Bybit Cryptocurrency Exchange
- Offers leverage and derivative trading
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- Licensed to operate in all European countries
Even if you’re just dipping your toes into the cryptocurrency waters, you’ve likely come across the term smart contract. It’s one of many hot, new crypto buzzwords coined almost 30 years ago.
Smart contracts are popular again because of their use cases on Layer 1 blockchain networks such as Ethereum, Binance Smart Chain and Solana.
A smart contract is a set of code that enables a specific service without needing to interact with a human.
An electronic vending machine is the simplest real-world example of an entity that uses smart contract technology. If you insert money into a vending machine and select an item from the machine’s keypad, then the machine dispenses the selected item.
Smart contracts operate on this if-then principle. If certain conditions are met within the rules set in code, then an item or service is provided.
Yet smart contracts are neither smart nor legal. Rather, they are only as intelligent as the if-then parameters that are programmed into them. And unlike traditional contracts, they are not legally binding agreements.
The term smart contract was coined by computer scientist and cryptographer Nick Szabo in 1994. Inventor of the decentralized currency “bit gold,” predecessor to Bitcoin, Szabo believed that smart contracts could formalize and secure computer networks through the use of these if-then protocols.
Szabo believed that these protocols could establish a trustless state. In such a state, rules are set in code, and counterparty risk — or the likelihood that the person you’re transacting with defaults — is eliminated. Szabo saw the potential for smart contracts to reshape the nature of contractual agreements, especially in the world of finance.
Vitalik Buterin, a founder of the popular digital asset network Ethereum, picked up where Szabo left off in 2015. Ethereum was the first blockchain protocol to incorporate smart contracts into its network.
By employing smart contracts, Ethereum set the world of decentralized finance — or DeFi — in motion.
One of the first use cases for smart contracts on Ethereum was to issue an initial coin offering (ICO), which is like an initial public offering (IPO) but for cryptocurrency. Ethereum’s token, Ether, was first issued through an ICO.
Another use case for smart contracts on Ethereum is the development of decentralized apps — more commonly called dApps — such as decentralized exchanges (DEX). On a DEX, people trade digital assets directly with one another — also called peer to peer.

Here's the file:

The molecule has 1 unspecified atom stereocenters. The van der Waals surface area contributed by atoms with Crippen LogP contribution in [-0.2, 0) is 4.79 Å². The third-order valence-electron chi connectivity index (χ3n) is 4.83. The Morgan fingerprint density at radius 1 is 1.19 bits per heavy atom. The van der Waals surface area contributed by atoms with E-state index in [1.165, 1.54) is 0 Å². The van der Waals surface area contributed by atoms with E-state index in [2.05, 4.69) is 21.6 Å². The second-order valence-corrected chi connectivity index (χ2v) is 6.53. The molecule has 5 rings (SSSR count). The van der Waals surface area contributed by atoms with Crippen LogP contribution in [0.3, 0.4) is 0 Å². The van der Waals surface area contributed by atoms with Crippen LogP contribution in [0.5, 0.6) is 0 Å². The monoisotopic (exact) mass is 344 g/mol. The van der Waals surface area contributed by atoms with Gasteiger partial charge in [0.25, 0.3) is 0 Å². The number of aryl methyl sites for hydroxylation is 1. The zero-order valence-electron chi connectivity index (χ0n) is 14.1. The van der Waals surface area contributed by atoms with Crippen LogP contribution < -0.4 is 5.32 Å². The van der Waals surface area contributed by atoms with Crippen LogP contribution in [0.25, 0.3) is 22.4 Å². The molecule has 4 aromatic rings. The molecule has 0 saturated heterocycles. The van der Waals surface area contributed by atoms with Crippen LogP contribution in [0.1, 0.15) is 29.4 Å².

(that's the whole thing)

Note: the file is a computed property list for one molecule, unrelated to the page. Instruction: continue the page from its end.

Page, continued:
The opposite of a DEX is a centralized exchange (CEX) like Coinbase. On a CEX, a third party is required to complete transactions, and data is stored on centralized servers. CEXs do not employ smart contracts.
Smart contracts are also featured within DEX code. DEX users provide the cryptocurrencies available for trade on DEXs through liquidity pools (LPs), which are formed when two digital assets are locked into a smart contract.
In each LP is a trading pair, or a combination of two digital assets that can be exchanged for one another through a DEX. For example, when you use a DEX to lock some of your Aave and Ether tokens into a smart contract, you create an LP. That LP can then be used as fuel for an automated market maker (AMM).
Users are rewarded with digital asset tokens for providing LPs to AMMs. These rewards are sent from smart contract addresses. If people deposit their LPs into AMMs, then they receive certain tokens as a reward, according to the smart contract code. Popular AMMs on Ethereum include Curve Finance and Balancer, while a popular AMM on Solana is Saber.
Smart contracts are also used to mint nonfungible tokens — more commonly called NFTs. After NFTs are minted, smart contracts also are used to verify their ownership and to keep records of their transfers.
Smart contracts are digital agreements set in code that operate according to an if-then protocol. Yet they can’t think for themselves, nor are they legally binding agreements.
Also, no regulatory oversight exists for smart contracts. You’re expected to trust the reputation of a blockchain and its developers when engaging with smart contracts.
Smart contracts may be used on a broader scale in the future — and could even replace traditional contracts. Yet government oversight and more thorough auditing processes may be needed before they can be more broadly implemented.
For now, though, they are widely used in DeFi, the Wild West of finance.
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